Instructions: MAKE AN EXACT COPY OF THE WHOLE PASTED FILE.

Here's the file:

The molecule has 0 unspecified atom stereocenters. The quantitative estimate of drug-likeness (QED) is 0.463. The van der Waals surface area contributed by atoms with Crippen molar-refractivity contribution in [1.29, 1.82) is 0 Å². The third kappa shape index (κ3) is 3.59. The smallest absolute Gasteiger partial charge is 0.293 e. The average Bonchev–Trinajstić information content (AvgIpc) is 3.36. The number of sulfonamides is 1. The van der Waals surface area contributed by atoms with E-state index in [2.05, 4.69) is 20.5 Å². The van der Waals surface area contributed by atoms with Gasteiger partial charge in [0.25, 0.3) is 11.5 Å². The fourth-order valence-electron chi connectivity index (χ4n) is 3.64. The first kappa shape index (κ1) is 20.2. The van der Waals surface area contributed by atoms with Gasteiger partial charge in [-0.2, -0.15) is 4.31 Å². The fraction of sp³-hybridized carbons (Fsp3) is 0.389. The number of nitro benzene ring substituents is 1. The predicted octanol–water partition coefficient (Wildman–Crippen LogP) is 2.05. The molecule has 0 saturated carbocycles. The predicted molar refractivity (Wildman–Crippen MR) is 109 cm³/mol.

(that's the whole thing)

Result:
The molecule has 0 unspecified atom stereocenters. The quantitative estimate of drug-likeness (QED) is 0.463. The van der Waals surface area contributed by atoms with Crippen molar-refractivity contribution in [1.29, 1.82) is 0 Å². The third kappa shape index (κ3) is 3.59. The smallest absolute Gasteiger partial charge is 0.293 e. The average Bonchev–Trinajstić information content (AvgIpc) is 3.36. The number of sulfonamides is 1. The van der Waals surface area contributed by atoms with E-state index in [2.05, 4.69) is 20.5 Å². The van der Waals surface area contributed by atoms with Gasteiger partial charge in [0.25, 0.3) is 11.5 Å². The fourth-order valence-electron chi connectivity index (χ4n) is 3.64. The first kappa shape index (κ1) is 20.2. The van der Waals surface area contributed by atoms with Gasteiger partial charge in [-0.2, -0.15) is 4.31 Å². The fraction of sp³-hybridized carbons (Fsp3) is 0.389. The number of nitro benzene ring substituents is 1. The predicted octanol–water partition coefficient (Wildman–Crippen LogP) is 2.05. The molecule has 0 saturated carbocycles. The predicted molar refractivity (Wildman–Crippen MR) is 109 cm³/mol.